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Nat Rev Immunol. 2014 Nov;14(11):719-30. doi: 10.1038/nri3754. Epub 2014 Oct 17.

Atypical MHC class II-expressing antigen-presenting cells: can anything replace a dendritic cell?

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Department of Pathology and Laboratory Medicine and Division of Rheumatology, Department of Medicine, Perelman School of Medicine, University of Pennsylvania, Philadelphia, Pennsylvania 19104, USA.
Philadelphia Veterans Affairs Medical Center, Philadelphia, Pennsylvania 19104, USA.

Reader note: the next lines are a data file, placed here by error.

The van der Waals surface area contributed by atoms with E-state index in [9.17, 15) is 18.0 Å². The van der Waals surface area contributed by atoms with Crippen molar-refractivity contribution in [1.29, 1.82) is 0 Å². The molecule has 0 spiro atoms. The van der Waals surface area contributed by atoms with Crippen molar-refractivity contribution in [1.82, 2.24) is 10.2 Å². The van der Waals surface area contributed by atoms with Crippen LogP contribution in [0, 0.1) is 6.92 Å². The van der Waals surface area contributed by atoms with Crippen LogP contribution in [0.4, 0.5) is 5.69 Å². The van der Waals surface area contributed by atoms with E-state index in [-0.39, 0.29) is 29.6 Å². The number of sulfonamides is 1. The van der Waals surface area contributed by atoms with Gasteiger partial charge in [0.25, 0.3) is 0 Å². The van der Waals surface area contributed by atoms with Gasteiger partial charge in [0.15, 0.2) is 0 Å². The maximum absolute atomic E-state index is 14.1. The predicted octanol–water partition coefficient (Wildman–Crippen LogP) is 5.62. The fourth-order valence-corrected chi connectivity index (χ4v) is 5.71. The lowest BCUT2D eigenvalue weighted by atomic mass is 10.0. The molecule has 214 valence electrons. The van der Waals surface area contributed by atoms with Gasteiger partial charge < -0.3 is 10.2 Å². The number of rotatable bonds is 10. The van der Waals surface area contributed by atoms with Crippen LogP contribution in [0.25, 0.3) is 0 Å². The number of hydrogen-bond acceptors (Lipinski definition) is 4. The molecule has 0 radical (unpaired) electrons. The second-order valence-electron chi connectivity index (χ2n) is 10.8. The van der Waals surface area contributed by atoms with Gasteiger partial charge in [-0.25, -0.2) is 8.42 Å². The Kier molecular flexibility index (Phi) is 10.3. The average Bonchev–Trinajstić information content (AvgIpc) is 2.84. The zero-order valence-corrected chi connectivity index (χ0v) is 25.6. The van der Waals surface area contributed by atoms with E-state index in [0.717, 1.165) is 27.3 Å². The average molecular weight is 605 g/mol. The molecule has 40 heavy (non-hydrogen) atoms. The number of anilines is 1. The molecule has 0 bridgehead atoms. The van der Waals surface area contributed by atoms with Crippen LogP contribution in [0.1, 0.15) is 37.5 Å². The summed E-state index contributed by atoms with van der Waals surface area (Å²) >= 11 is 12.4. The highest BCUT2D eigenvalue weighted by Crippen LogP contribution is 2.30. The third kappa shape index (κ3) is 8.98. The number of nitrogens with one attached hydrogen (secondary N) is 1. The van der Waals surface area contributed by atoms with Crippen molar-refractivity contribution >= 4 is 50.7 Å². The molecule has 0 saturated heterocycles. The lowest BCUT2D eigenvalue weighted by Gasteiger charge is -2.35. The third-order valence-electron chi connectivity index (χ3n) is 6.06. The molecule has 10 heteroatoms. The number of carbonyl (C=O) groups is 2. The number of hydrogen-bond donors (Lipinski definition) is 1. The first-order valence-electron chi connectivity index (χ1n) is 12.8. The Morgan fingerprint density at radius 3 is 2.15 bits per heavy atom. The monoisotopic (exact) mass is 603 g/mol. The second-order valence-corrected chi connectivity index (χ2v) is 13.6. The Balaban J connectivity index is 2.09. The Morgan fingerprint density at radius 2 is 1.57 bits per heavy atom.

Dendritic cells, macrophages and B cells are regarded as the classical antigen-presenting cells of the immune system. However, in recent years, there has been a rapid increase in the number of cell types that are suggested to present antigens on MHC class II molecules to CD4(+) T cells. In this Review, we describe the key characteristics that define an antigen-presenting cell by examining the functions of dendritic cells. We then examine the functions of the haematopoietic cells and non-haematopoietic cells that can express MHC class II molecules and that have been suggested to represent 'atypical' antigen-presenting cells. We consider whether any of these cell populations can prime naive CD4(+) T cells and, if not, question the effects that they do have on the development of immune responses.

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